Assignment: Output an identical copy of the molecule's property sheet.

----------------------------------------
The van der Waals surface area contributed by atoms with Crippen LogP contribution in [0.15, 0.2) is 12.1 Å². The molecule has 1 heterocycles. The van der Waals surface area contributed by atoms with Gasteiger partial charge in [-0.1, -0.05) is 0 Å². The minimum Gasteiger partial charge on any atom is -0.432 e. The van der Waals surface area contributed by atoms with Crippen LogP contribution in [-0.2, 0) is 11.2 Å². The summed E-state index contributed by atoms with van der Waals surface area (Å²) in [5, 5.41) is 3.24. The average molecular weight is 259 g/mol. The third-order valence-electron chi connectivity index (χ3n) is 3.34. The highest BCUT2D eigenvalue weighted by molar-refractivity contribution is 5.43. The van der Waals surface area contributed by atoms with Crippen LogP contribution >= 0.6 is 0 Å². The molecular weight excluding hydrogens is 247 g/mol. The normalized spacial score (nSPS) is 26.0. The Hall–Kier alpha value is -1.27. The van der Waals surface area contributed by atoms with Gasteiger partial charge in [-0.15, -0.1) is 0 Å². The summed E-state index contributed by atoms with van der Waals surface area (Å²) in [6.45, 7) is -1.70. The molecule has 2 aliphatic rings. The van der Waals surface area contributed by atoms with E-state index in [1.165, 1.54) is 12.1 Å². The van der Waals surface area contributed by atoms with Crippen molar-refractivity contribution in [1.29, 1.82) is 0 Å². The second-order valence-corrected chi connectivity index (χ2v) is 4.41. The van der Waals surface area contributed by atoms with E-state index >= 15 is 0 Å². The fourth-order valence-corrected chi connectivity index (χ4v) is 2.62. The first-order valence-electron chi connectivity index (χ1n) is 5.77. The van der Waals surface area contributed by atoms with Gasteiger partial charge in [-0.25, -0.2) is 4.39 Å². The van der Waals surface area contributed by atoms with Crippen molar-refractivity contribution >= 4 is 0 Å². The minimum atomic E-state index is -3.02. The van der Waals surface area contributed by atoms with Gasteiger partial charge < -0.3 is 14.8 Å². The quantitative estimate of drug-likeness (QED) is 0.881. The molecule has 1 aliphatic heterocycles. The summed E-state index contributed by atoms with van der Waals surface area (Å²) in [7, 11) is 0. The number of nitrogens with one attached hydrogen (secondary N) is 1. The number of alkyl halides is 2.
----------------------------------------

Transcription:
The van der Waals surface area contributed by atoms with Crippen LogP contribution in [0.15, 0.2) is 12.1 Å². The molecule has 1 heterocycles. The van der Waals surface area contributed by atoms with Gasteiger partial charge in [-0.1, -0.05) is 0 Å². The minimum Gasteiger partial charge on any atom is -0.432 e. The van der Waals surface area contributed by atoms with Crippen LogP contribution in [-0.2, 0) is 11.2 Å². The summed E-state index contributed by atoms with van der Waals surface area (Å²) in [5, 5.41) is 3.24. The average molecular weight is 259 g/mol. The third-order valence-electron chi connectivity index (χ3n) is 3.34. The highest BCUT2D eigenvalue weighted by molar-refractivity contribution is 5.43. The van der Waals surface area contributed by atoms with Crippen LogP contribution >= 0.6 is 0 Å². The molecular weight excluding hydrogens is 247 g/mol. The normalized spacial score (nSPS) is 26.0. The Hall–Kier alpha value is -1.27. The van der Waals surface area contributed by atoms with Gasteiger partial charge in [-0.15, -0.1) is 0 Å². The summed E-state index contributed by atoms with van der Waals surface area (Å²) in [6.45, 7) is -1.70. The molecule has 2 aliphatic rings. The van der Waals surface area contributed by atoms with E-state index in [1.165, 1.54) is 12.1 Å². The van der Waals surface area contributed by atoms with Crippen molar-refractivity contribution in [1.29, 1.82) is 0 Å². The second-order valence-corrected chi connectivity index (χ2v) is 4.41. The van der Waals surface area contributed by atoms with E-state index >= 15 is 0 Å². The fourth-order valence-corrected chi connectivity index (χ4v) is 2.62. The first-order valence-electron chi connectivity index (χ1n) is 5.77. The van der Waals surface area contributed by atoms with Gasteiger partial charge in [-0.25, -0.2) is 4.39 Å². The van der Waals surface area contributed by atoms with Crippen molar-refractivity contribution >= 4 is 0 Å². The minimum atomic E-state index is -3.02. The van der Waals surface area contributed by atoms with Gasteiger partial charge < -0.3 is 14.8 Å². The quantitative estimate of drug-likeness (QED) is 0.881. The molecule has 1 aliphatic heterocycles. The summed E-state index contributed by atoms with van der Waals surface area (Å²) in [7, 11) is 0. The number of nitrogens with one attached hydrogen (secondary N) is 1. The number of alkyl halides is 2.